• Neutrons must be slowed down to cause chain reactions, as it allows them to be captured by uranium nuclei. They are thermal neutrons.
• Fuel rods are placed in a moderator (eg water) to slow down (allow further fission to keep steady rate of reaction) or absorb neutrons (decrease the chance of meltdown if the reactor overheats)
• Must choose a critical mass of fuel to allow the chain reaction to continue at a steady rate. Nuclear reactors used supercritical masses and control the rate using control rods. They limit the number of neutrons in the reactor by absorbing them, and can be inserted by varying amount to control reaction rate
• Coolant is sent round the reactor to remove heat produced. The heat can be used to make steam for powering electricity-generating turbines
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## Nuclear Fission and Fusion 2

• The waste products of fission are neutron rich (larger proportion of neutrons than stable nuclei of similar atomic number) so are unstable and radioactive.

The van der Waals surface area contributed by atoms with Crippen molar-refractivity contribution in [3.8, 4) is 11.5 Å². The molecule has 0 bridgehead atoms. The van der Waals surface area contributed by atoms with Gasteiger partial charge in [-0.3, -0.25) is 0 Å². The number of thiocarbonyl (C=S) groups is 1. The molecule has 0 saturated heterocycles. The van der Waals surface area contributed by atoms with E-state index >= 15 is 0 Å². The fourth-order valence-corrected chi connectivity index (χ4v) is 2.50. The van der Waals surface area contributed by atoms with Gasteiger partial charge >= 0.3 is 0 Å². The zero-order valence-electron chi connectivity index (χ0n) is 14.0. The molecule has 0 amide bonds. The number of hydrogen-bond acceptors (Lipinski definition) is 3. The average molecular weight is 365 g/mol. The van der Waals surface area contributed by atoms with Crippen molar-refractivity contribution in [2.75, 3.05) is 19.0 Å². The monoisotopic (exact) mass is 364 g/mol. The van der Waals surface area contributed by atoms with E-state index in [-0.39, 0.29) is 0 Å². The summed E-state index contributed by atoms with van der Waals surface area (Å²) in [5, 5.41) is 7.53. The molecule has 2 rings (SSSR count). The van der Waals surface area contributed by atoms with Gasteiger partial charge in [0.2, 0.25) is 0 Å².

• Can be used for practical application (eg tracer in medical diagnosis) but may be highly radioactive so handling and disposal requires great care.
• It is placed in cooling ponds to allow the temperature to fall to a safe level, and is stored underground in sealed containers until activity falls to safe level
• Two light nuclei fuse to create a larger nucleus in fusion. Nuclei only fuse if they have enough energy to overcome the electrostatic repulsion and get close enough for the strong attraction to bind them
• Energy emitted by stars and sun results from fusion. Can occur as the temperature in the core is so high. The temperature is so high that atoms don't exist, have plasma instead which is positively charged nuclei and free electrons
• The large amounts of energy released (as the new heavier nuclei have a larger binding energy per nucleon) help maintain the temperature for further fusion reactions
• Experimental fusion reactors try to recreate these conditions to generate electricity (without the waste like from fission). Currently, the electricity generated is less than the amount needed to raise the temperature high enough